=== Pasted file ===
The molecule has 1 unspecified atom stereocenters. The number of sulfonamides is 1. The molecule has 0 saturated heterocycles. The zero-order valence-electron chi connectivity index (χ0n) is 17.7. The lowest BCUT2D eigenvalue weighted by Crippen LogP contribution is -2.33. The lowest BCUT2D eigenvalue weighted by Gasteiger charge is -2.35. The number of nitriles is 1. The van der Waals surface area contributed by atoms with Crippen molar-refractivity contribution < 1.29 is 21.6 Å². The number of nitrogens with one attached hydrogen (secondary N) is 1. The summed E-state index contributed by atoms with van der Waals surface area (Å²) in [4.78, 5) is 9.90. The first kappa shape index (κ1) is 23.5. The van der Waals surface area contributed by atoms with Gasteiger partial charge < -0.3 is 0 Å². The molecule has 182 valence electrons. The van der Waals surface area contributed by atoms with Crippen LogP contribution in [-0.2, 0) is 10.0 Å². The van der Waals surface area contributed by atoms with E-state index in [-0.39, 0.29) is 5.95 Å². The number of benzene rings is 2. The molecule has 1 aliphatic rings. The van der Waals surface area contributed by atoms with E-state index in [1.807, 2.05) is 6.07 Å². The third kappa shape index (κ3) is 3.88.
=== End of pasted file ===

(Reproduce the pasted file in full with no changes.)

The molecule has 1 unspecified atom stereocenters. The number of sulfonamides is 1. The molecule has 0 saturated heterocycles. The zero-order valence-electron chi connectivity index (χ0n) is 17.7. The lowest BCUT2D eigenvalue weighted by Crippen LogP contribution is -2.33. The lowest BCUT2D eigenvalue weighted by Gasteiger charge is -2.35. The number of nitriles is 1. The van der Waals surface area contributed by atoms with Crippen molar-refractivity contribution < 1.29 is 21.6 Å². The number of nitrogens with one attached hydrogen (secondary N) is 1. The summed E-state index contributed by atoms with van der Waals surface area (Å²) in [4.78, 5) is 9.90. The first kappa shape index (κ1) is 23.5. The van der Waals surface area contributed by atoms with Gasteiger partial charge < -0.3 is 0 Å². The molecule has 182 valence electrons. The van der Waals surface area contributed by atoms with Crippen LogP contribution in [-0.2, 0) is 10.0 Å². The van der Waals surface area contributed by atoms with E-state index in [-0.39, 0.29) is 5.95 Å². The number of benzene rings is 2. The molecule has 1 aliphatic rings. The van der Waals surface area contributed by atoms with E-state index in [1.807, 2.05) is 6.07 Å². The third kappa shape index (κ3) is 3.88.